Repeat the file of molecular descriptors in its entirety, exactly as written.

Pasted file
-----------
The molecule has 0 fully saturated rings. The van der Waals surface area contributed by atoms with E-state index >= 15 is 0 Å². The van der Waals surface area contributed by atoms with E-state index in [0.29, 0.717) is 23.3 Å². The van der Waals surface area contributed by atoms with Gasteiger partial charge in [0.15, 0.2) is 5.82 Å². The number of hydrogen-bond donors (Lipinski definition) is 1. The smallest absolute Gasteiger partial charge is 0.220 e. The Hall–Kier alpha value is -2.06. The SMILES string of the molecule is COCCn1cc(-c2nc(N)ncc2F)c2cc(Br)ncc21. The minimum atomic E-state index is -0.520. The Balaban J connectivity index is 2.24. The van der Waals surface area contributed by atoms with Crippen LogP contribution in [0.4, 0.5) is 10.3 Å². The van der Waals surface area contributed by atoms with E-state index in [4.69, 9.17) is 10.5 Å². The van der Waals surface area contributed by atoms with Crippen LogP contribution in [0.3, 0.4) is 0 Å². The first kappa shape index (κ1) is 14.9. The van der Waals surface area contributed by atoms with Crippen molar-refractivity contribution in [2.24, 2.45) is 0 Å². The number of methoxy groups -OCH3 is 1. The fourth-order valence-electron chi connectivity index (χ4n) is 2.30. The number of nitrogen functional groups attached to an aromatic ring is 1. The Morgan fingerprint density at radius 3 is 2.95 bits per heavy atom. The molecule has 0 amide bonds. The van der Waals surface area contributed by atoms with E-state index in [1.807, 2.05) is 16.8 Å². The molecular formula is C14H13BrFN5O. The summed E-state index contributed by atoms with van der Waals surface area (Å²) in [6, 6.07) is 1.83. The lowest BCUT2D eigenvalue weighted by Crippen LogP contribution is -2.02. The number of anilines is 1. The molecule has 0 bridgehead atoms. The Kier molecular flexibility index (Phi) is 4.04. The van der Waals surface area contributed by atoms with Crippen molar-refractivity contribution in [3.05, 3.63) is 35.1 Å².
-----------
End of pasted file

The molecule has 0 fully saturated rings. The van der Waals surface area contributed by atoms with E-state index >= 15 is 0 Å². The van der Waals surface area contributed by atoms with E-state index in [0.29, 0.717) is 23.3 Å². The van der Waals surface area contributed by atoms with Gasteiger partial charge in [0.15, 0.2) is 5.82 Å². The number of hydrogen-bond donors (Lipinski definition) is 1. The smallest absolute Gasteiger partial charge is 0.220 e. The Hall–Kier alpha value is -2.06. The SMILES string of the molecule is COCCn1cc(-c2nc(N)ncc2F)c2cc(Br)ncc21. The minimum atomic E-state index is -0.520. The Balaban J connectivity index is 2.24. The van der Waals surface area contributed by atoms with Crippen LogP contribution in [0.4, 0.5) is 10.3 Å². The van der Waals surface area contributed by atoms with E-state index in [4.69, 9.17) is 10.5 Å². The van der Waals surface area contributed by atoms with Crippen LogP contribution in [0.3, 0.4) is 0 Å². The first kappa shape index (κ1) is 14.9. The van der Waals surface area contributed by atoms with Crippen molar-refractivity contribution in [2.24, 2.45) is 0 Å². The number of methoxy groups -OCH3 is 1. The fourth-order valence-electron chi connectivity index (χ4n) is 2.30. The number of nitrogen functional groups attached to an aromatic ring is 1. The Morgan fingerprint density at radius 3 is 2.95 bits per heavy atom. The molecule has 0 amide bonds. The van der Waals surface area contributed by atoms with E-state index in [1.807, 2.05) is 16.8 Å². The molecular formula is C14H13BrFN5O. The summed E-state index contributed by atoms with van der Waals surface area (Å²) in [6, 6.07) is 1.83. The lowest BCUT2D eigenvalue weighted by Crippen LogP contribution is -2.02. The number of anilines is 1. The molecule has 0 bridgehead atoms. The Kier molecular flexibility index (Phi) is 4.04. The van der Waals surface area contributed by atoms with Crippen molar-refractivity contribution in [3.05, 3.63) is 35.1 Å².